It is vital to train staff in the concepts of revenue management, to ensure it is effectively integrated into the hotel's culture. For example, staff should be taught how to extract guest data to make a customer's stay more enjoyable. Some hotels still do not qualify their guests properly when taking direct bookings, which makes it difficult for revenue managers to access the right data. Many hotels have "order takers" instead of "sales managers" answering the phone, who only take the data given and do not go the extra mile to extract valuable data from guests, which can be used to drive revenue. For example, I recently made a test call to a company with three hotels in the same city. The reservations agent named a room, gave me its price and asked me if I wanted to book. I asked for a cheaper rate and was given one, only to find the booking was for a different hotel at the other end of town. Although I admired the effort of cross selling, I was not sure if I should laugh or cry. I had no idea what room I had been given, what its features or benefits were and no effort had been made in selling it to me. While "selling" might not be part of revenue management, it is crucial we get staff training right so guests have the best possible experience, which in turn creates loyalty and future returns.

Revenue Management is Part of a Wider Picture

In the past, many hoteliers believed that simply adopting a revenue management system would solve all of their problems. It is true these systems are critical to a thorough revenue management approach; however, it is also vital for companies to have the appropriate culture, people and processes in place as well. It is only when revenue managers work with the system every day that the maximum benefits and return on investment will be achieved. On the other hand, when an organization isn't adequately prepared to optimally use revenue management technology, the system will quickly become underutilized, misunderstood and, finally, uninstalled.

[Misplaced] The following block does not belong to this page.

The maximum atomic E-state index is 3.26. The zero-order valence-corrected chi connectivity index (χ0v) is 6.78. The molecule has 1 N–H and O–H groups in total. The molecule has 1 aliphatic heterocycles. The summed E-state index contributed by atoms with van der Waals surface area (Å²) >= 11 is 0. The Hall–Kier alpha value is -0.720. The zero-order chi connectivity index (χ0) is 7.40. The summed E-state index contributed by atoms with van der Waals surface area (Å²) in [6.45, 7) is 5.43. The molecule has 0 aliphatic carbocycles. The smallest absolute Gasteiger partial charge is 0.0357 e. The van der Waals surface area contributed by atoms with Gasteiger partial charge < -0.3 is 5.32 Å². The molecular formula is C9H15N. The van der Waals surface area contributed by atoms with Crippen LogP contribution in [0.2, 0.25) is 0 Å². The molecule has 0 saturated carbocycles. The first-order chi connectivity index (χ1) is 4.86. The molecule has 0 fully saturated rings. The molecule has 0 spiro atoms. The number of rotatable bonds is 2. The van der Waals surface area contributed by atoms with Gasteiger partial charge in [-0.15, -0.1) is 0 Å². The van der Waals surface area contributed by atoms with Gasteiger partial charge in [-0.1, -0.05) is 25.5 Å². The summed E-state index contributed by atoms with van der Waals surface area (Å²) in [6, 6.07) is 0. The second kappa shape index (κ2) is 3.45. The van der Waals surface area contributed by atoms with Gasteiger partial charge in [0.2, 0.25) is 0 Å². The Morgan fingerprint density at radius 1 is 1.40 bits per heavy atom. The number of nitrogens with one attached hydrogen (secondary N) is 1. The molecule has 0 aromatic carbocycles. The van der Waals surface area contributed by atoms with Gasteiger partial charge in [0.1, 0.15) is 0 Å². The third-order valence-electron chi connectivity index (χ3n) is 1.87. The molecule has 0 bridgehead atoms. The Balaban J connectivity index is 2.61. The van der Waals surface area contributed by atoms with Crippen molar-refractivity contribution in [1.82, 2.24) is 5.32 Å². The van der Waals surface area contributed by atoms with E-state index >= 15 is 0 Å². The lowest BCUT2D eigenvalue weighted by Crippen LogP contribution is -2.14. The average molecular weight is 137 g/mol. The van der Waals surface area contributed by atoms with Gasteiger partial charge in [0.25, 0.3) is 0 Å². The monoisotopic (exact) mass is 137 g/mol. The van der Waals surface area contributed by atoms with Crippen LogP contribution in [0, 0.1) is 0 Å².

Savvy hoteliers understand that a revenue management system is only a part, albeit a very important part, of the equation. They understand the system needs to be supported by the right people, who need to be equipped with the knowledge to properly utilize the tool, challenge decisions and make recommendations where necessary.

These organizations also understand that any revenue management system needs to be continuously adapted to the ever-changing business environment. A few years ago, simple yield management techniques were deemed as sufficient to maximize revenue. More recently, the industry has had to adapt to the advent of internet distribution and the increased availability of cheap data, which has led to concepts like dynamic pricing becoming popular to better drive revenue improvements. The most innovative approaches and systems take into account price as a function of demand, are fully integrated with the key operating systems, and consider market and/or competitor information when making decisions.